st General Bragg at Pensacola. he Declines. his reasons therefor. deputation from New Orleans asking his transfer to Louisiana. the President sends him back to Charleston. propositions of the house of John Frazer & Co., relative to purchase of zens, and congratulating you on the signal success which has crowned the first blow stricken in defence of our rights. Louisiana is proud of her son, and I am Louisianian, heart and soul. * * * * * * * * Renewing my cordial greetings, and envyi such a result as you have, without the loss of one man, I am your friend and servant, J. P. Benjamin. From Louisiana came words of enthusiastic rejoicing. New Orleans, especially, was lavish in her praise. The Confederate Congress td, none could do so well as himself. He would have gladly accepted such an order—so many ties were drawing him back to Louisiana—but the President deemed his presence imperatively necessary at Charleston, then the most threatened point of the Confe
onal Army, came to Fairfax Court-House, requesting General Beauregard's counsel with regard to the defense of New Orleans, whither he had been ordered by the War Department. This counsel General Beauregard gave him with great care and much minuteness. It is proper here to state, that, during the recent visit of President Davis to Fairfax Court-House, the subject of the unprotected condition of New Orleans having arisen, General Beauregard, expressing his regret that the Military Board of Louisiana had taken no action as to the suggestions he had made to them, in February, 1861, again strongly urged his views about constructing floating booms between Forts Jackson and St. Philip, to obstruct the passage of a Federal fleet, should such be attempted. The President gave but little weight to these suggestions, and appeared to have no apprehension as to the safety of that city. In his interview with General Lovell, General Beauregard emphasized, both orally and in writing, the absolut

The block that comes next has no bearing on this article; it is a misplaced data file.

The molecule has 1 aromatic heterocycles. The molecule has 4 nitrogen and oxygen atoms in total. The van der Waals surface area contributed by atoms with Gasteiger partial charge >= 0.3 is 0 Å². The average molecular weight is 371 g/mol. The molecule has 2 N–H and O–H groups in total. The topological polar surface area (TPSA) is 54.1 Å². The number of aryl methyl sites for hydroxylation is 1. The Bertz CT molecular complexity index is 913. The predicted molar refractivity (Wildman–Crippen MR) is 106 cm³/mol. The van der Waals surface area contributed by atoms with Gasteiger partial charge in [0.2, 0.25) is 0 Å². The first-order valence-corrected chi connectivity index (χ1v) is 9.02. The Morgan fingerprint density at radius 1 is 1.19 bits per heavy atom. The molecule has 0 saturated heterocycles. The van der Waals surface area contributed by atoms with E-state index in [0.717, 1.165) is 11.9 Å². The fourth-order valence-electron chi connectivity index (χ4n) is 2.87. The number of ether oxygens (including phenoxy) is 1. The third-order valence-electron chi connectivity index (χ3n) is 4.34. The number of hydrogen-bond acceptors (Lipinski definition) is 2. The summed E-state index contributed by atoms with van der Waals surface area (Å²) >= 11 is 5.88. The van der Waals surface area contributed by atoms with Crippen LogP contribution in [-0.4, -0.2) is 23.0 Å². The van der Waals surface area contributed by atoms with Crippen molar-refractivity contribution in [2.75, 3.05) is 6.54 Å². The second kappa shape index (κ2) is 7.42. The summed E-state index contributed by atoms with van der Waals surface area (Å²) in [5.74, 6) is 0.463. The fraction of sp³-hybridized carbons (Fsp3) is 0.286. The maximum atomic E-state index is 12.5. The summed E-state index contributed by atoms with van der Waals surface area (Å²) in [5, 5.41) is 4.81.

rt of his own book which treats of this matter? Among the many evidences of regard, in which General Beauregard found consolation for official annoyances, came, just about that time (January 20th), the following letter from Governor Moore of Louisiana, transmitting the thanks of the Legislature of his State, for the victories of Sumter, Bull Run, and Manassas. Executive office, Baton Rouge, La., January 14th, 1862. To Major-General G. T. Beauregard: Sir,—I have the honor to enclose herewith, as requested, a copy of a joint resolution of the General Assembly of the State of Louisiana. The unanimous expression of the Legislature is but the echo of the equally unanimous voices of the people of your native State. While they confide in the efficiency and rejoice in the success of the troops under your command, they entertain the highest esteem and gratitude for the talents and labor employed by you in preparing our volunteers for such successful action and in leading them